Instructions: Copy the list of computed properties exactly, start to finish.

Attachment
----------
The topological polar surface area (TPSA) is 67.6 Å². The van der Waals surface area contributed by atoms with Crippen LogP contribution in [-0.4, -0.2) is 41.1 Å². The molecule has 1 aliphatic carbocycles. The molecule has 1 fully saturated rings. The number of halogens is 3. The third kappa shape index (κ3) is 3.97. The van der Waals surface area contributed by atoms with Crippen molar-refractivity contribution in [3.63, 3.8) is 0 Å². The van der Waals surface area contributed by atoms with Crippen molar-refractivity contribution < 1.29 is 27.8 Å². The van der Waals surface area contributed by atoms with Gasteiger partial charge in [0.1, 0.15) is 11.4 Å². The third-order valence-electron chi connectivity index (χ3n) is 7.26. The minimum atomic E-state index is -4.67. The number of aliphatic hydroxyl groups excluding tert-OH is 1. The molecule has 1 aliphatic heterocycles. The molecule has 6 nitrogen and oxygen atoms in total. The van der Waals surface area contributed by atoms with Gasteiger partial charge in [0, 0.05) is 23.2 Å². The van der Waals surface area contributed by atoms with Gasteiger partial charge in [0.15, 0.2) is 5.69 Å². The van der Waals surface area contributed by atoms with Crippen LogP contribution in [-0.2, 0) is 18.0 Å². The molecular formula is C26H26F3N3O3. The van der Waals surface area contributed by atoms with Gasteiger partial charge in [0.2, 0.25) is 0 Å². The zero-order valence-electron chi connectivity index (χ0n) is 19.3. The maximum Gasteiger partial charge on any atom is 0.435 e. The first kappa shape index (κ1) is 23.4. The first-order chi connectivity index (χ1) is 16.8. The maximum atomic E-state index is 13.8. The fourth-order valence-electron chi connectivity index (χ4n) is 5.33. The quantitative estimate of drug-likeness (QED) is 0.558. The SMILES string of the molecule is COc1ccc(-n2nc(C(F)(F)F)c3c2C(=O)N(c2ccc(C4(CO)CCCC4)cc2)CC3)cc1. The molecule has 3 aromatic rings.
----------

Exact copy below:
The topological polar surface area (TPSA) is 67.6 Å². The van der Waals surface area contributed by atoms with Crippen LogP contribution in [-0.4, -0.2) is 41.1 Å². The molecule has 1 aliphatic carbocycles. The molecule has 1 fully saturated rings. The number of halogens is 3. The third kappa shape index (κ3) is 3.97. The van der Waals surface area contributed by atoms with Crippen molar-refractivity contribution in [3.63, 3.8) is 0 Å². The van der Waals surface area contributed by atoms with Crippen molar-refractivity contribution < 1.29 is 27.8 Å². The van der Waals surface area contributed by atoms with Gasteiger partial charge in [0.1, 0.15) is 11.4 Å². The third-order valence-electron chi connectivity index (χ3n) is 7.26. The minimum atomic E-state index is -4.67. The number of aliphatic hydroxyl groups excluding tert-OH is 1. The molecule has 1 aliphatic heterocycles. The molecule has 6 nitrogen and oxygen atoms in total. The van der Waals surface area contributed by atoms with Gasteiger partial charge in [0, 0.05) is 23.2 Å². The van der Waals surface area contributed by atoms with Gasteiger partial charge in [0.15, 0.2) is 5.69 Å². The van der Waals surface area contributed by atoms with Crippen LogP contribution in [-0.2, 0) is 18.0 Å². The molecular formula is C26H26F3N3O3. The van der Waals surface area contributed by atoms with Gasteiger partial charge in [0.2, 0.25) is 0 Å². The zero-order valence-electron chi connectivity index (χ0n) is 19.3. The maximum Gasteiger partial charge on any atom is 0.435 e. The first kappa shape index (κ1) is 23.4. The first-order chi connectivity index (χ1) is 16.8. The maximum atomic E-state index is 13.8. The fourth-order valence-electron chi connectivity index (χ4n) is 5.33. The quantitative estimate of drug-likeness (QED) is 0.558. The SMILES string of the molecule is COc1ccc(-n2nc(C(F)(F)F)c3c2C(=O)N(c2ccc(C4(CO)CCCC4)cc2)CC3)cc1. The molecule has 3 aromatic rings.